Pauline Hanson has made headlines – again – for saying something controversial and obviously not grounded in reality. She put forward, in the Senate, to have a national plebiscite on the number of immigrants coming into the country, asking people whether or not they believed the current number was too high or not. She was soundly defeated when it went to a vote, but of course it’s now made the rounds through the media – the idea is there.
Hanson claims, like many of her ilk do, that migrants – particularly those of scary colours and religions, for sure – are the root cause of many issues Australia faces domestically. She often cites welfare as a major concern, accusing many migrants coming here to get welfare, have children, and set off a negative cycle. But there is no factual basis to this, and her voting record tends to align with the Coalition – the wrong place to cast your lot if you really cared about the average Australian.
But let’s play devil’s advocate – let’s say we held a plebiscite to gauge public opinion on an issue I’m sure endless opinions polls have already deduced. We could send it out in the mail, a foolproof and modern method of communicating with the electorate. Of course, people will need to know it’d coming up, so exorbitant media coverage will need to take place to saturate the 24hr news cycle. That coverage would obviously include well-articulated and totally valid arguments fighting either for or against the topic at hand, with advertising campaigns being forced down peoples’ throats.
Sure, it might have some negative effects on the people that it applies to, but it’s the outcome that counts – the people will get a say! Perhaps it’ll make some people feel unwelcome in their community, or uncertain about their identity and future. It’s all a part of the process, having a discussion about the real issues. Yeah, maybe people could get overwhelmed by it, and have their mental health drastically deteriorate, but this is about facts, not your feelings.
I feel I’m overdoing it, but you get the point. The Same Sex Marriage Plebiscite held a few years ago under Turnbull was a national disaster and a disgrace. It cost an obscene amount of money, generated the result everyone expected, and only served to damage those who were affected by it – the LGBT+ community. Now, would one be right in countering with “well this is a different issue, one that does impact everyone?” Yes and no, but let’s not delude ourselves into thinking it would go swimmingly.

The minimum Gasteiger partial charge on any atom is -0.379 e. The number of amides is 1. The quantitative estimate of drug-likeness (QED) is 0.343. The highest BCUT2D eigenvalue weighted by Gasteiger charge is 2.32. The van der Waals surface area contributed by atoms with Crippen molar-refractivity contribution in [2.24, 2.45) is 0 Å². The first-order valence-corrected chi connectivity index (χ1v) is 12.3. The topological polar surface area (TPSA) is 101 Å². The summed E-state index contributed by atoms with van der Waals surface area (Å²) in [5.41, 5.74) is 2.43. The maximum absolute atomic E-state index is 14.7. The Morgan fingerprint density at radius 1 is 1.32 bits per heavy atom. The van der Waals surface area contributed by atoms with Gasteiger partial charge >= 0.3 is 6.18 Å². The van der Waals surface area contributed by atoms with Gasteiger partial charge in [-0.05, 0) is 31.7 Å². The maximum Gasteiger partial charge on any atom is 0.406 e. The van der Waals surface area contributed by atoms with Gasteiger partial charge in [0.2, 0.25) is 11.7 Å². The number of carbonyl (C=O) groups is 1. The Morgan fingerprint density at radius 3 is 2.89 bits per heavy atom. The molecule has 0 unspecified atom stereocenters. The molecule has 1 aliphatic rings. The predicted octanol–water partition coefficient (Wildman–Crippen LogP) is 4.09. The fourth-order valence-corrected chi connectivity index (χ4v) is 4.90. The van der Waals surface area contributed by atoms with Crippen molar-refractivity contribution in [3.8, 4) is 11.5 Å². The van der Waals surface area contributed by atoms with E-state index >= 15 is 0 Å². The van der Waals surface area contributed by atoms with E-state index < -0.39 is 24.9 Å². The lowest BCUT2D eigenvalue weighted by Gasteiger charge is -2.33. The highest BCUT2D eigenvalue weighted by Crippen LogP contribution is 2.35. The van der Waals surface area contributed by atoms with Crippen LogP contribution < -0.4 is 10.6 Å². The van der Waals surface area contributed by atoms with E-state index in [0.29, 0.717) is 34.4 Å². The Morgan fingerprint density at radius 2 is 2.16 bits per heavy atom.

Do we need to have debates about immigration? Sure. How about the refugees we’ve kept in indefinite offshore detention or brought to Australia on a temporary basis, affecting both their mental and physical health and abusing their rights? Or the countless immigrant workers who are extorted by giant corporations like 7/11 because they know they can get away with it without much penalty? What about the potential for increased violence against immigrant populations due to vile rhetoric spewed by vile leaders?
Oh, you meant debate immigration in terms of helping the average Aussie out first? You’re going to have to look elsewhere for that, I’m afraid. Maybe start with the $158B in tax cuts, most of which will flow directly to the pockets of already wealthy folk who probably pay little to no taxes anyway. Those cuts suspiciously come after the gutting of public services like Medicare, education, and… you guessed it, welfare.
You could then move onto talking about the reckless spending on infrastructure carried out by Coalition governments across the country. I still don’t have the NBN at my place, even though many of the streets around me do. Road congestion could be solved by actually taking the time to invest in worthwhile projects, not contracting private companies to build giant, ineffective highways to toll the crap out of commuters with. Or, you know, maybe public transport could be worth looking into, but no, that’d be all aboard the socialist train, right?
Or what about the real welfare – I mean, wealthfare – bludgers? The likes of Rupert Murdoch and other media conglomerates receiving millions in funds to do exactly what the ABC was already doing in the Pacific region. Private healthcare insurers being subsidised to make it look like they can compete with a properly funded public healthcare system; fossil fuel companies being subsidised to keep an already dead industry flailing around as renewables, without government investment, will inevitably overtake them anyway. Spending big bucks on defence assets that will be redundant by the time they are operational.
Don’t blame immigrants for the mistakes of our elected officials. It’s not the ‘flood’ of Asians or ‘infestation’ of Africans, as some so delightfully put it, that are tanking our economy. This has been a calculated and intentional outcome resulting from years of dodgy governance and policy. And again, don’t delude yourself with hapless optimism. “This isn’t about race,” Hanson and her followers chant in unison. Bullshit – we all know exactly how this conversation will go, because we see it already. A plebiscite will only serve to severely divide the Australian people again under well-dressed pretexts that obscures both the real reasons for it, and the actual causes of societal issues.
So no, Senator Pauline Hanson – Australia does not need your PR stunt plebiscite any more than it needs whatever other misguided opinion you hold.